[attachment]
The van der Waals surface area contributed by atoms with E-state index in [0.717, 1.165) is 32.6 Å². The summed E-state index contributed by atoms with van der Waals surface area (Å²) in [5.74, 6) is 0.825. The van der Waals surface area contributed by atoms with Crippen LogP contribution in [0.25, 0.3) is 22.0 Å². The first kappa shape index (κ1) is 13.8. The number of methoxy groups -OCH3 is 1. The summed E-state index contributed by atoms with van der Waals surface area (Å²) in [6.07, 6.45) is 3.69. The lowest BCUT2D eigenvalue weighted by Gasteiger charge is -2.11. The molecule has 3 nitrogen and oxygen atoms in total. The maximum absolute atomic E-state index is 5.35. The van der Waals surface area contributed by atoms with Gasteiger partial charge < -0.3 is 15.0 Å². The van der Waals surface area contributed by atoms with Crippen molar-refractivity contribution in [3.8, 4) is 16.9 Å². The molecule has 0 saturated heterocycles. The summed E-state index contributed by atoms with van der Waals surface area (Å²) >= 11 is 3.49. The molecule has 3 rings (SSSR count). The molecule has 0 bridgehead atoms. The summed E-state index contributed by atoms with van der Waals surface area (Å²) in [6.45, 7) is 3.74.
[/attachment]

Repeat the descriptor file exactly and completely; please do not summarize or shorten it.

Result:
The van der Waals surface area contributed by atoms with E-state index in [0.717, 1.165) is 32.6 Å². The summed E-state index contributed by atoms with van der Waals surface area (Å²) in [5.74, 6) is 0.825. The van der Waals surface area contributed by atoms with Crippen LogP contribution in [0.25, 0.3) is 22.0 Å². The first kappa shape index (κ1) is 13.8. The number of methoxy groups -OCH3 is 1. The summed E-state index contributed by atoms with van der Waals surface area (Å²) in [6.07, 6.45) is 3.69. The lowest BCUT2D eigenvalue weighted by Gasteiger charge is -2.11. The molecule has 3 nitrogen and oxygen atoms in total. The maximum absolute atomic E-state index is 5.35. The van der Waals surface area contributed by atoms with Gasteiger partial charge < -0.3 is 15.0 Å². The van der Waals surface area contributed by atoms with Crippen molar-refractivity contribution in [3.8, 4) is 16.9 Å². The molecule has 0 saturated heterocycles. The summed E-state index contributed by atoms with van der Waals surface area (Å²) >= 11 is 3.49. The molecule has 3 rings (SSSR count). The molecule has 0 bridgehead atoms. The summed E-state index contributed by atoms with van der Waals surface area (Å²) in [6.45, 7) is 3.74.